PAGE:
Energy supply in Germany: “We are now in a real crisis on the electricity market”

energy supply in Germany
“We are now in a real crisis on the electricity market”

Against the backdrop of soaring electricity and gas prices, more and more voices are in favor of extending the operating hours of nuclear power plants. In an interview, environmental economist Andreas Loechel calls for gas savings. Because the other three nuclear power plants would not provide heat in winter.

Mr. Loechel, how important is nuclear energy for the energy supply in Germany?

Andreas Loeschel: The three remaining nuclear power plants have a capacity of four gigawatts. This corresponds to around six percent of total electricity production in Germany. Today, nuclear energy accounts for only a small part of the energy supply. It used to be a very important element, 15 years ago they provided five times more electricity. Today it is no longer of primary importance.

Can nuclear power plants help to prevent bottlenecks?

Andreas Loechel is professor of environmental and natural resource economics and sustainable development at the Ruhr University in Bochum. The environmental economist advises the federal government on issues related to the energy transition, sustainable development and economic transformation.

(Photo: photo of the alliance / dpa / RUB)

In addition to short maintenance, nuclear power plants run virtually non-stop and provide energy continuously. By generating electricity, nuclear power plants help ease the difficult situation in the electricity markets. Electricity prices will explode, this week a kilowatt hour is almost all the time over 30 cents, that’s crazy. In addition, there are temporary shortages that have pushed prices to almost 70 cents. Flexible gas and coal power plants are then sought after. You can mitigate such price spikes. They turn on when it gets tight and turn off again when things calm down. Nuclear power plants can hardly fulfill this function.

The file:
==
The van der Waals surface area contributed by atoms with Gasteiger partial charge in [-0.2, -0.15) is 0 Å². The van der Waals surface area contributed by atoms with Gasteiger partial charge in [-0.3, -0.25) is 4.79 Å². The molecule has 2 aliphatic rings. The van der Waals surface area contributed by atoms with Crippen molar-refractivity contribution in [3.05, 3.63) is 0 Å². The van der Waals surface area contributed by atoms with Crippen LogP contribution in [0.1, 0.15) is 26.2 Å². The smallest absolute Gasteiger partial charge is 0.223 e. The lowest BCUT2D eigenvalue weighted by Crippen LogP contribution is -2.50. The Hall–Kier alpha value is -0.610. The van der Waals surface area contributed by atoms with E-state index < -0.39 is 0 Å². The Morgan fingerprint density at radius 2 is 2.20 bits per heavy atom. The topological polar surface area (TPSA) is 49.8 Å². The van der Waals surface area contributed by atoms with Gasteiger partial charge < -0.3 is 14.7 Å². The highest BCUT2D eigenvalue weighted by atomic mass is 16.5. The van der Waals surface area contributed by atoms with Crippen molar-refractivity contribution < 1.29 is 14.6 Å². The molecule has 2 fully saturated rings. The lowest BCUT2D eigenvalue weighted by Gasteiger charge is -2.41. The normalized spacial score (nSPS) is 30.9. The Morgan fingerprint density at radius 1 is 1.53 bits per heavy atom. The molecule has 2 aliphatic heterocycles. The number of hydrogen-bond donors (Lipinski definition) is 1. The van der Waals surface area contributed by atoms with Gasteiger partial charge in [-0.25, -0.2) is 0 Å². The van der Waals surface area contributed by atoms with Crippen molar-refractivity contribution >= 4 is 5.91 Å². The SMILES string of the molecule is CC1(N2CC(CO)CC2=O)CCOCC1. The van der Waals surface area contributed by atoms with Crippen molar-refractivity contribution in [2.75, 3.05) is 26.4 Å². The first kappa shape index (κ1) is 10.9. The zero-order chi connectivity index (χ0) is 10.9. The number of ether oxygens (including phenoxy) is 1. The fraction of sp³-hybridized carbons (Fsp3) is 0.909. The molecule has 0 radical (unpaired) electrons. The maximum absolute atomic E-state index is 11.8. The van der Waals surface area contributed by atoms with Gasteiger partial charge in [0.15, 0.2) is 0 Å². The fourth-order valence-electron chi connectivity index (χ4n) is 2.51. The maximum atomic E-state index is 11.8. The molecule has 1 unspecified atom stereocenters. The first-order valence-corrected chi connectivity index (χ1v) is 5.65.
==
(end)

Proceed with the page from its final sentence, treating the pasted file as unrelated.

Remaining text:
Why?

Because it would be too expensive. Switching nuclear power plants on and off is very costly, the process takes hours, and each cycle change is burdening the material. They are much less flexible than, for example, gas power plants. They are already often used, especially in the evenings, when little solar or wind energy is fed into the grid.

Won’t these three stoves keep us from freezing in winter, even if we kept running for longer?

We are in a real crisis on the electricity market. Electricity is scarce in Europe. This is mainly because more than half of France’s 56 nuclear power plants are idle due to damage or maintenance work, or because cooling water in rivers has become too warm due to intense heat. So Germany exports huge amounts of electricity to France. At the moment, everything that produces electricity is good, including the three German nuclear power plants. The federal government wants to find out if the situation will improve in the winter thanks to another stress test. But nuclear energy won’t keep us from freezing. Many gas-fired power plants also generate heat in addition to electricity, while nuclear power plants do not. At most, we could use them to save gas that would otherwise be used to produce electricity. But that probably wouldn’t be much. Coal power plants would help here more, also in terms of size.

How long do old fuel rods in nuclear power plants last?

The fuel should be designed to run until the end of the term in December. If the working times were extended by a few months, it would only be possible in the so-called stretching operation. The power plants then do not run at full capacity, but are throttled. It doesn’t help much to get through the winter. Electricity is no longer produced, just for a long time. And thanks to this, you should practically not save gas. If the operating hours of a nuclear power plant were generally extended, operators would not only have to stock up on new fuel elements, but also carry out safety checks and clarify liability issues. But then the power plants would probably stop for now. And then we’re next winter – if it goes so fast at all.